Ryan Hall (2:04:55 marathon PR) and #1 marathoner in the US, made interesting comments about his training in a posted interview on a Stanford sports website. These are the kind of comments that often are glossed over by runners – but I want to put a spotlight on it.
Q: On average, what is your weekly running schedule?
A (Hall): I don’t add up my weekly mileage anymore but I will say that it has come down drastically in the last 18 months. Early on in my marathoning career, I would log 120 miles a week, which led to over-training and some sub-par performances. Now I take one day completely off per week, which really adds a lot to both my quality of life and quality of training/racing. If I had to guess I would say I run around 100 miles per week, which is low for an elite marathon runner. But my goal isn’t a given amount of miles in a week, my goal is to hit two really good, quality workouts per week and then spend the rest of the time recovering from that.
The concept of rest is not new. However, like Hall, many runners have been lead down the path of “if some is good then more is better.” This is especially true of the mileage training proponents. Somewhere along the way these proponents have even used the Kenyans as examples. Having talked to a PhD physiologist and coach who lived with Kenyans – the Kenyans do not put in high mileage as some people and articles have reported. But, as much as 35-40% of their training is very fast (race pace or faster) and they get lots of rest!
Hall has become faster as his miles have been reduced and quality increased. And has figured out that rest is a critical element to building conditioning. He is right about elite athletes (and athletes in general not just runners) that as motivated and goal oriented as we are it is often easy to over-train; do more; and push through. It is a different kind of discipline to hold back, get rest, and be sure our bodies recover. It is that discipline that separates smarter training versus just harder training. Training harder is not very often the issue. As a group, runners train hard but are not training smarter.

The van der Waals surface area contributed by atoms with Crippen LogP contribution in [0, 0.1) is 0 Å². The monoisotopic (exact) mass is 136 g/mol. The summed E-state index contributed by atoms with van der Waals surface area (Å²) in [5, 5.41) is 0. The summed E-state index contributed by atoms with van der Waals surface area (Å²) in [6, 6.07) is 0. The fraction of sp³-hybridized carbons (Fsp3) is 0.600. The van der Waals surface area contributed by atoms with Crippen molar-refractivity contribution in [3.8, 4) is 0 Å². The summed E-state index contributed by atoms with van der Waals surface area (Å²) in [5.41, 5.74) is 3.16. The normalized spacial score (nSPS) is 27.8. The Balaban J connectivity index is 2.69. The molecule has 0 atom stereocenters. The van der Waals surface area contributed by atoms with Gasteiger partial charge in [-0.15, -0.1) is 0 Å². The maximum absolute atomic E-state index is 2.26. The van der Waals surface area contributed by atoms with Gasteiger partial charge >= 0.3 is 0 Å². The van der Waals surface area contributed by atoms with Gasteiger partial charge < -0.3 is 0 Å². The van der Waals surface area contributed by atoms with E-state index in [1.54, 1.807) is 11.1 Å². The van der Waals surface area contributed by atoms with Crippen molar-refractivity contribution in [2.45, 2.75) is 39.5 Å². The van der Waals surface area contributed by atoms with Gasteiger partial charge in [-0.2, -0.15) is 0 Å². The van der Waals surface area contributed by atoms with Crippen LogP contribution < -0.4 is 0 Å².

What are some of the aspects of training smarter?
- Quality over quantity mentality in training.
- Purposeful training – every workout has a purpose.
- Paces are critical and specific – not subjective.
- Rest is essential to progress.
Hall practices quality over quantity; has purpose for each workout; knows his paces; and schedules rest and recovery in his training. He trains smarter.
One of my athletes is trying a program which “takes the science of recovery out of the lab and into your hands”. It’s called RestWise. As a driven elite age group athlete (cyclist) he is motivated and knows how to push his body. He is trying out this program as part of his training smarter. Combining a scientific approach to recovery with his purposeful – specific – quality over quantity workouts he is reaching new heights of performance.
Can you say the same about your running? Isn’t it time to get a structured program? You can come to Arizona Running Camp this summer if you are interested in learning more on how to move your performances to another level.